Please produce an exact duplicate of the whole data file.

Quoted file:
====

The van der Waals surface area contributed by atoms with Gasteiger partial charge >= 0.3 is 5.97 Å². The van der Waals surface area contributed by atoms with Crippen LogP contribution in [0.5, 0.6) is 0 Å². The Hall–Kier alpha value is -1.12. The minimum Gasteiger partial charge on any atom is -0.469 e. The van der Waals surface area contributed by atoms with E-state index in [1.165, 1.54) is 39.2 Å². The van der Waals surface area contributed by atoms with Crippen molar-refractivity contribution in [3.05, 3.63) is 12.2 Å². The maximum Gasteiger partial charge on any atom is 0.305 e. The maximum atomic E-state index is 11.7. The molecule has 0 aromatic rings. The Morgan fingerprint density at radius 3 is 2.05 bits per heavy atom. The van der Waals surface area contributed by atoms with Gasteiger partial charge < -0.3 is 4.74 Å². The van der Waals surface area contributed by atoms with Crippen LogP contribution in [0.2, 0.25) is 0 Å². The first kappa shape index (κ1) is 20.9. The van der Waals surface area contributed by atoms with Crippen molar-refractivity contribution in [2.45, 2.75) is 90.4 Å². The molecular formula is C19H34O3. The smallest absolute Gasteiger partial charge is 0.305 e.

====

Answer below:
The van der Waals surface area contributed by atoms with Gasteiger partial charge >= 0.3 is 5.97 Å². The van der Waals surface area contributed by atoms with Crippen LogP contribution in [0.5, 0.6) is 0 Å². The Hall–Kier alpha value is -1.12. The minimum Gasteiger partial charge on any atom is -0.469 e. The van der Waals surface area contributed by atoms with E-state index in [1.165, 1.54) is 39.2 Å². The van der Waals surface area contributed by atoms with Crippen molar-refractivity contribution in [3.05, 3.63) is 12.2 Å². The maximum Gasteiger partial charge on any atom is 0.305 e. The maximum atomic E-state index is 11.7. The molecule has 0 aromatic rings. The Morgan fingerprint density at radius 3 is 2.05 bits per heavy atom. The van der Waals surface area contributed by atoms with Gasteiger partial charge < -0.3 is 4.74 Å². The van der Waals surface area contributed by atoms with Crippen LogP contribution in [0.2, 0.25) is 0 Å². The first kappa shape index (κ1) is 20.9. The van der Waals surface area contributed by atoms with Crippen molar-refractivity contribution in [2.45, 2.75) is 90.4 Å². The molecular formula is C19H34O3. The smallest absolute Gasteiger partial charge is 0.305 e.